Lieutenant Governor’s race: Nusbaum yes; Farrow no; Shibilski no comment
Of the candidates for lieutenant governor, only Brown County Executive Nancy Nusbaum endorsed SB 104.
Lieutenant Governor Margaret Farrow, a co-sponsor of the original version of the Ellis bill in the Senate last session, replied that the bill now costs too much given the state’s current fiscal situation and expressed doubt that it could pass anyway. State Senator Kevin Shibilski’s campaign indicated he is not prepared to take a position on the bill.
AG’s race: Lautenschlager yes; Burke supports concept
Former U.S. Attorney Peg Lautenschlager expressed unequivocal support for the Ellis bill and called on the legislature to enact it promptly. The other announced candidate for attorney general, State Senator Brian Burke, said he is "supportive of the concepts embodied in Senate Bill 104."
McCabe said getting the candidates to take a public position on the reform legislation is only the first test of leadership on the issue.
"Standing up and being counted is important. But it’s really the easy part. Now the hard work begins - really fighting for what they say they believe in. We’ll be watching closely to see whether any of the candidates pass the true test of leadership, which involves being willing to take political risks and spend political capital to make reform a reality," he said.
He noted that Burke and Shibilski in particular are in a position to provide leadership on the Ellis bill because both are members of the legislature’s Joint Finance Committee. SB 104 has cleared two legislative hurdles and now awaits action in the finance committee.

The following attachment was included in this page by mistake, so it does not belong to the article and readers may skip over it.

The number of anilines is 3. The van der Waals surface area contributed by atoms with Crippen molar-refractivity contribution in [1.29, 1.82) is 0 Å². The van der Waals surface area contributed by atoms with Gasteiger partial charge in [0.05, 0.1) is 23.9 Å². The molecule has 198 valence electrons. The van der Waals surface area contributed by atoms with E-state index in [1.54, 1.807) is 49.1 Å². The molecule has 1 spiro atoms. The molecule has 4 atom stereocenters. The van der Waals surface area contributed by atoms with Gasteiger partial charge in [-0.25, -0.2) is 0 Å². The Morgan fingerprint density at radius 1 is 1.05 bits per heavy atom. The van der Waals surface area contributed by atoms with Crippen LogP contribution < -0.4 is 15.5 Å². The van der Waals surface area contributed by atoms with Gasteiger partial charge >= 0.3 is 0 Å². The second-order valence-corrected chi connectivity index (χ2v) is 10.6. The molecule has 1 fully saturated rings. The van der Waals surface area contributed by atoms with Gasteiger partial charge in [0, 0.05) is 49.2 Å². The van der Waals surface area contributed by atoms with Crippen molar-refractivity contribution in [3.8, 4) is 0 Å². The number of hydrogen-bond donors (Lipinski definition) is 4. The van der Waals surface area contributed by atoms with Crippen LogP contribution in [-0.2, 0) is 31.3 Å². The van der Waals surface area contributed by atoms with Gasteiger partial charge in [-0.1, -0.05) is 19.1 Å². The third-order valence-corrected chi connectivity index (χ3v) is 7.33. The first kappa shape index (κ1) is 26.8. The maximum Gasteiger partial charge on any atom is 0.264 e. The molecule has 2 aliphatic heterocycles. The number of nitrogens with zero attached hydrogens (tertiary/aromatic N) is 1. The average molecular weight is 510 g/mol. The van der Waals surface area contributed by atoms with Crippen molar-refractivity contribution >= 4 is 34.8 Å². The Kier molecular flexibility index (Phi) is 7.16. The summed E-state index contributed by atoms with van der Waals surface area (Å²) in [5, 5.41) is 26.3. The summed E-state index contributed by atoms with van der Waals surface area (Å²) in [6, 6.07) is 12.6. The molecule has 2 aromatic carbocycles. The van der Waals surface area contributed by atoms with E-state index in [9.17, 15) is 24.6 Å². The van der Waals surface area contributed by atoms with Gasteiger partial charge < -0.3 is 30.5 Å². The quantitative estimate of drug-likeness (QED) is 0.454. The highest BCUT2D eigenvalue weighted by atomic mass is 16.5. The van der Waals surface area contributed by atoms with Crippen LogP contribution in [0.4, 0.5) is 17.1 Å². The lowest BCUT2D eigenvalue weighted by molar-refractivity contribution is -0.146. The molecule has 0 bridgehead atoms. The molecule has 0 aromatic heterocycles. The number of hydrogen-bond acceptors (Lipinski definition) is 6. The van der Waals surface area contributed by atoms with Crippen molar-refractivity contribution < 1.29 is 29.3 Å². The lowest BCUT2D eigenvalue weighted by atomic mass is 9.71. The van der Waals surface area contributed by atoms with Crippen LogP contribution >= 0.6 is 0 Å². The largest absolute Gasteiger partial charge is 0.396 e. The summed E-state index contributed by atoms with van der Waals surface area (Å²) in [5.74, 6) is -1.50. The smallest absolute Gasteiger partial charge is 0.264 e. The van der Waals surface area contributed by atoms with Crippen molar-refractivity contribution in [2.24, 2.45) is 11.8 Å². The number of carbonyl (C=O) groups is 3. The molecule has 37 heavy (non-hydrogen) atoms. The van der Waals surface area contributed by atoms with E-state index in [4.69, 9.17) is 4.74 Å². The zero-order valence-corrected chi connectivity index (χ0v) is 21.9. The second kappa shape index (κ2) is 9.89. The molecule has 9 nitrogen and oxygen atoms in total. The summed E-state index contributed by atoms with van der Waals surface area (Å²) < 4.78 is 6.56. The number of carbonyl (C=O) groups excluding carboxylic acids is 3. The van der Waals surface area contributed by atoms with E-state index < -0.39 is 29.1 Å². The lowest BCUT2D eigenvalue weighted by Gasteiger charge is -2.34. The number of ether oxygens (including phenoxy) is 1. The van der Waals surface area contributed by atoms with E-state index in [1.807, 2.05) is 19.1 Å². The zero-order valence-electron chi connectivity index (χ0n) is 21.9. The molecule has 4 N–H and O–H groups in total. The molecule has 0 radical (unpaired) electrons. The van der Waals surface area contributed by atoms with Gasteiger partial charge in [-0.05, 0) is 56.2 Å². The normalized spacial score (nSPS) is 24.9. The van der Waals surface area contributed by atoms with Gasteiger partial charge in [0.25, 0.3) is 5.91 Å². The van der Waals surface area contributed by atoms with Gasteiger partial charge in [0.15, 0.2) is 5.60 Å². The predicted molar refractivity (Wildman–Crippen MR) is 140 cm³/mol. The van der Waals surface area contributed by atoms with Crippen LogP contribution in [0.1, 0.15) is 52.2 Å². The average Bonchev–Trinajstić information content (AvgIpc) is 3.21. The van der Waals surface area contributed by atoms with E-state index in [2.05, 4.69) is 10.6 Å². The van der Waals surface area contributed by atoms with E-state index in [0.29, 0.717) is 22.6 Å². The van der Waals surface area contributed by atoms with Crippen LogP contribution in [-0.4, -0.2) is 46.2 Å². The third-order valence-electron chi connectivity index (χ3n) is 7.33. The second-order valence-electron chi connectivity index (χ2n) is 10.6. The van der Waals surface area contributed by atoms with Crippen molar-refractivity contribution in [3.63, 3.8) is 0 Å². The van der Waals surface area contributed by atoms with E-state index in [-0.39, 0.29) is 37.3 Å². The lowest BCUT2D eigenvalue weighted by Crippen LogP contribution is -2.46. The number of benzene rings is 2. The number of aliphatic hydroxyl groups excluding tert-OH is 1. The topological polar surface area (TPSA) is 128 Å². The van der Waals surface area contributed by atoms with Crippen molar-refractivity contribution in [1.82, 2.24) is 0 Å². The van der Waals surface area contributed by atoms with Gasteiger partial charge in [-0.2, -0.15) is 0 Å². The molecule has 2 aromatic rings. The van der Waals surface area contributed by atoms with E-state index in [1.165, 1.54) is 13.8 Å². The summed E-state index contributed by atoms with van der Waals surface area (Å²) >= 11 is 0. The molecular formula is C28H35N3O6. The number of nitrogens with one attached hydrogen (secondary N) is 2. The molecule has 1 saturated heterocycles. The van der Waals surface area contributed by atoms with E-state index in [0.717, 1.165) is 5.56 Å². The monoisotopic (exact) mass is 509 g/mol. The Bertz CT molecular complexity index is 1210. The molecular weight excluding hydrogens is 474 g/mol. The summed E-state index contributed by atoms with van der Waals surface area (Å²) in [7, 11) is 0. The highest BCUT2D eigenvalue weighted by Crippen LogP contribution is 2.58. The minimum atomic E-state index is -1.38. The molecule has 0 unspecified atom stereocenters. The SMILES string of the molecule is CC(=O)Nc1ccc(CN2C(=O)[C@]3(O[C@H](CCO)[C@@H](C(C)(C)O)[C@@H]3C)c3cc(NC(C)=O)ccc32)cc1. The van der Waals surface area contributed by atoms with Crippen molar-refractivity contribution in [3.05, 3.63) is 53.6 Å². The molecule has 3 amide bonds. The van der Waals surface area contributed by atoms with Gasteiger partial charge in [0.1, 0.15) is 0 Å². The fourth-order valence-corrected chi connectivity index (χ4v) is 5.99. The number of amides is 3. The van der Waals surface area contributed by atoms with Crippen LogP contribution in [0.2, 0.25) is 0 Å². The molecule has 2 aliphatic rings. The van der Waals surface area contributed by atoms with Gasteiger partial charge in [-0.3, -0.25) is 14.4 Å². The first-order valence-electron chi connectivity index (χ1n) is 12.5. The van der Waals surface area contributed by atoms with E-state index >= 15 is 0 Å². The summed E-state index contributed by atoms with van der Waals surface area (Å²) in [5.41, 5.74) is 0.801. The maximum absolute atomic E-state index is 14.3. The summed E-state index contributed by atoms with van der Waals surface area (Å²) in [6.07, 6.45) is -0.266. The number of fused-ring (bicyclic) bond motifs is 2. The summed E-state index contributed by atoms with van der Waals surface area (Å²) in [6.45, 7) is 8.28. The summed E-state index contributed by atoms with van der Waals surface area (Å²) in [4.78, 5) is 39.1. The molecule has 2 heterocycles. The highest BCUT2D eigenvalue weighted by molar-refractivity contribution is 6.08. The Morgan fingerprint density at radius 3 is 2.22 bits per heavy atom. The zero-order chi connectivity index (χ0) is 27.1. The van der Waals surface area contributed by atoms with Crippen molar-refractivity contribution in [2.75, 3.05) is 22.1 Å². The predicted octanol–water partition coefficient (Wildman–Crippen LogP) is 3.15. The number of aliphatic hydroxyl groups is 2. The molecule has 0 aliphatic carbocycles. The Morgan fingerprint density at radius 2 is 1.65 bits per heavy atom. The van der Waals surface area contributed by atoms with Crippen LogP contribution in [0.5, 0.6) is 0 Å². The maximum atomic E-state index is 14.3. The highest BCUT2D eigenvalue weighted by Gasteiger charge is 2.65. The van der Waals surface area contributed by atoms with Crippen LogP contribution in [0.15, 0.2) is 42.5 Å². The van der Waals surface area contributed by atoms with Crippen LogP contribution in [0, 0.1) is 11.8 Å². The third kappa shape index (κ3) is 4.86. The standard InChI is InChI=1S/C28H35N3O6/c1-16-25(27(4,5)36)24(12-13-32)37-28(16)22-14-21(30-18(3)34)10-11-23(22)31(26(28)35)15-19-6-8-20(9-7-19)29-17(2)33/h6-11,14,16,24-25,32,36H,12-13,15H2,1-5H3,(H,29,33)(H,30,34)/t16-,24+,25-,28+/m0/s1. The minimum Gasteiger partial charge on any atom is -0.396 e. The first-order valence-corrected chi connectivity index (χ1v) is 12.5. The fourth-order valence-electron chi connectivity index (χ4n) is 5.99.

|Scott McCallum||Governor||"I do not comment on specific legislative proposals. . ."|
|James Doyle||Governor||"SB 104 as written poses serious practical and constitutional questions."|
|Tom Barrett||Governor||"Supporting Senate Bill 104 . . . is a no-brainer."|
|Kathleen Falk||Governor||"As Governor, if Senate Bill 104 comes onto my desk, I will sign it into law."|
|Gary George||Governor||As chair of the Senate Judiciary, Consumer Affairs and Campaign Finance Reform Committee, George held a public hearing on SB 104, scheduled it for a vote and voted for the bill.|
|Ed Thompson||Governor||"Enacting term limits . . . would more directly promote citizen legislators. . ."|
|Margaret Farrow||Lieutenant Governor||". . . it seems doubtful that SB 104 will be enacted . . ."|
|Nancy Nusbaum||Lieutenant Governor||"I support SB 104 not because it is the panacea of campaign finance reform but because it is a step in the right direction. If we wait for the 'perfect' campaign finance reform package, we will be spending $1 million on an assembly race."|
|Kevin Shibilski||Lieutenant Governor||Campaign staffer telephoned to say Senator Shibilski is not prepared to take a position.|
|Brian Burke||Attorney General||"I am of course supportive of the concepts embodied in Senate Bill 104. I am working to see that the bill is heard and debated in the Finance Committee and on the floor of the Senate as soon as possible."|
|Peg Lautenschlager||Attorney General||"I would like to not only express my support for SB 104, but also to encourage both houses of the State Legislature to quickly enact this or other campaign finance legislation."|